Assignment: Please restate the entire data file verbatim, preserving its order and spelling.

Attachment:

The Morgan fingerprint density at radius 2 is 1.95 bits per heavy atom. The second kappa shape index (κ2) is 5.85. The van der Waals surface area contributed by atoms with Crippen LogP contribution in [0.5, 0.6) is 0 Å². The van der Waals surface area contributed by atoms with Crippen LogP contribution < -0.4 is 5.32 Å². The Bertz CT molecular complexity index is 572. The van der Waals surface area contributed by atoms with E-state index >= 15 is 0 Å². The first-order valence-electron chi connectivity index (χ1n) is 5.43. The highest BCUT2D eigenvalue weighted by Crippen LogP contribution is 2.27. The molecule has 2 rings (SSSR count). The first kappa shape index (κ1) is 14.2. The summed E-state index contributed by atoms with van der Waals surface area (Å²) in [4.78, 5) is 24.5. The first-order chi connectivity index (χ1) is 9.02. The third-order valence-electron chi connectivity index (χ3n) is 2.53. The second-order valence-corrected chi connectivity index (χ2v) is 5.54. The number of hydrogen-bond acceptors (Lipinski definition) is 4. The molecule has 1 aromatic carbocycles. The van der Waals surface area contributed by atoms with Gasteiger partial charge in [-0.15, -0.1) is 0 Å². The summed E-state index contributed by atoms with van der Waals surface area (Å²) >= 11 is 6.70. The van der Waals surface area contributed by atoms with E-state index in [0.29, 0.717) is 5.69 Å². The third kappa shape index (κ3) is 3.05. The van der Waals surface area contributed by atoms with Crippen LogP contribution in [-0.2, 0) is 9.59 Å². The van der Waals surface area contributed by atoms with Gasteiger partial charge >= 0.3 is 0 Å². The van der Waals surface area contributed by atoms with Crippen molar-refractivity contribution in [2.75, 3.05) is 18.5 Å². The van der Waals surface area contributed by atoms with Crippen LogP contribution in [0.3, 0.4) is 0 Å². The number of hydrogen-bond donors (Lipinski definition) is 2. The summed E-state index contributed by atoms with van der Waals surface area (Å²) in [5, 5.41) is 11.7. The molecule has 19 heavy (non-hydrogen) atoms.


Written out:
The Morgan fingerprint density at radius 2 is 1.95 bits per heavy atom. The second kappa shape index (κ2) is 5.85. The van der Waals surface area contributed by atoms with Crippen LogP contribution in [0.5, 0.6) is 0 Å². The van der Waals surface area contributed by atoms with Crippen LogP contribution < -0.4 is 5.32 Å². The Bertz CT molecular complexity index is 572. The van der Waals surface area contributed by atoms with E-state index >= 15 is 0 Å². The first-order valence-electron chi connectivity index (χ1n) is 5.43. The highest BCUT2D eigenvalue weighted by Crippen LogP contribution is 2.27. The molecule has 2 rings (SSSR count). The first kappa shape index (κ1) is 14.2. The summed E-state index contributed by atoms with van der Waals surface area (Å²) in [4.78, 5) is 24.5. The first-order chi connectivity index (χ1) is 9.02. The third-order valence-electron chi connectivity index (χ3n) is 2.53. The second-order valence-corrected chi connectivity index (χ2v) is 5.54. The number of hydrogen-bond acceptors (Lipinski definition) is 4. The molecule has 1 aromatic carbocycles. The van der Waals surface area contributed by atoms with Gasteiger partial charge in [-0.15, -0.1) is 0 Å². The summed E-state index contributed by atoms with van der Waals surface area (Å²) >= 11 is 6.70. The van der Waals surface area contributed by atoms with E-state index in [0.29, 0.717) is 5.69 Å². The third kappa shape index (κ3) is 3.05. The van der Waals surface area contributed by atoms with Crippen LogP contribution in [-0.2, 0) is 9.59 Å². The van der Waals surface area contributed by atoms with Gasteiger partial charge >= 0.3 is 0 Å². The van der Waals surface area contributed by atoms with Crippen molar-refractivity contribution in [2.75, 3.05) is 18.5 Å². The van der Waals surface area contributed by atoms with Crippen LogP contribution in [0.3, 0.4) is 0 Å². The number of hydrogen-bond donors (Lipinski definition) is 2. The summed E-state index contributed by atoms with van der Waals surface area (Å²) in [5, 5.41) is 11.7. The molecule has 19 heavy (non-hydrogen) atoms.